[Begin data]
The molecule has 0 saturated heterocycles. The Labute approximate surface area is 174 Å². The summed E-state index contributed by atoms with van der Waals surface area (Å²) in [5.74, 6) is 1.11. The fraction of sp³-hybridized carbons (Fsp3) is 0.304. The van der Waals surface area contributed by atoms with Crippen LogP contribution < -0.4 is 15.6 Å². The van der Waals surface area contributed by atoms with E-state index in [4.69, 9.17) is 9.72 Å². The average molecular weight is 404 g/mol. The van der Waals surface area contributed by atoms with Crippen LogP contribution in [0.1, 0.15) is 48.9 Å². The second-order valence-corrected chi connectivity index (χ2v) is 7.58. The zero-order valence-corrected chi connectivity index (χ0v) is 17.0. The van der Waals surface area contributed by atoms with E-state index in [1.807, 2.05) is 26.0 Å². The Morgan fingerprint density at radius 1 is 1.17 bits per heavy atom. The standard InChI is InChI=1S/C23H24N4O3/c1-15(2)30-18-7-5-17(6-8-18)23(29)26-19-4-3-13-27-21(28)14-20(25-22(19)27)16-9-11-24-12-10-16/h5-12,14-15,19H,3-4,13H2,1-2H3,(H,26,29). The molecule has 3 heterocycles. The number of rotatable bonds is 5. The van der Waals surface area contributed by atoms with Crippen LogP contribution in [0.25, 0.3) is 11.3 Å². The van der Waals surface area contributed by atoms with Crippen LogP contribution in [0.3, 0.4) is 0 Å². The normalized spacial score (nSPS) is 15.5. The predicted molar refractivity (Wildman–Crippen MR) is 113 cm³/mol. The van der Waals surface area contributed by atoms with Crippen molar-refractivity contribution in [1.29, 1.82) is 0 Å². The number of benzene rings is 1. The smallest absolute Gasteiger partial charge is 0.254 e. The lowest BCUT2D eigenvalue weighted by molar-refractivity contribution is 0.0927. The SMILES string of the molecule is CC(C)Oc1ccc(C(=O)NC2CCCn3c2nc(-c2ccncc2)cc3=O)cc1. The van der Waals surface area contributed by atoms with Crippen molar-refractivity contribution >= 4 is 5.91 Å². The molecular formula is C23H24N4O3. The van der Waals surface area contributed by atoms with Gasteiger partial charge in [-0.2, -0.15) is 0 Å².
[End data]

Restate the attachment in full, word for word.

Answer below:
The molecule has 0 saturated heterocycles. The Labute approximate surface area is 174 Å². The summed E-state index contributed by atoms with van der Waals surface area (Å²) in [5.74, 6) is 1.11. The fraction of sp³-hybridized carbons (Fsp3) is 0.304. The van der Waals surface area contributed by atoms with Crippen LogP contribution < -0.4 is 15.6 Å². The van der Waals surface area contributed by atoms with E-state index in [4.69, 9.17) is 9.72 Å². The average molecular weight is 404 g/mol. The van der Waals surface area contributed by atoms with Crippen LogP contribution in [0.1, 0.15) is 48.9 Å². The second-order valence-corrected chi connectivity index (χ2v) is 7.58. The zero-order valence-corrected chi connectivity index (χ0v) is 17.0. The van der Waals surface area contributed by atoms with E-state index in [1.807, 2.05) is 26.0 Å². The Morgan fingerprint density at radius 1 is 1.17 bits per heavy atom. The standard InChI is InChI=1S/C23H24N4O3/c1-15(2)30-18-7-5-17(6-8-18)23(29)26-19-4-3-13-27-21(28)14-20(25-22(19)27)16-9-11-24-12-10-16/h5-12,14-15,19H,3-4,13H2,1-2H3,(H,26,29). The molecule has 3 heterocycles. The number of rotatable bonds is 5. The van der Waals surface area contributed by atoms with Crippen LogP contribution in [0.25, 0.3) is 11.3 Å². The van der Waals surface area contributed by atoms with Crippen LogP contribution in [0.3, 0.4) is 0 Å². The normalized spacial score (nSPS) is 15.5. The predicted molar refractivity (Wildman–Crippen MR) is 113 cm³/mol. The van der Waals surface area contributed by atoms with Crippen molar-refractivity contribution in [1.29, 1.82) is 0 Å². The number of benzene rings is 1. The smallest absolute Gasteiger partial charge is 0.254 e. The lowest BCUT2D eigenvalue weighted by molar-refractivity contribution is 0.0927. The SMILES string of the molecule is CC(C)Oc1ccc(C(=O)NC2CCCn3c2nc(-c2ccncc2)cc3=O)cc1. The van der Waals surface area contributed by atoms with Crippen molar-refractivity contribution >= 4 is 5.91 Å². The molecular formula is C23H24N4O3. The van der Waals surface area contributed by atoms with Gasteiger partial charge in [-0.2, -0.15) is 0 Å².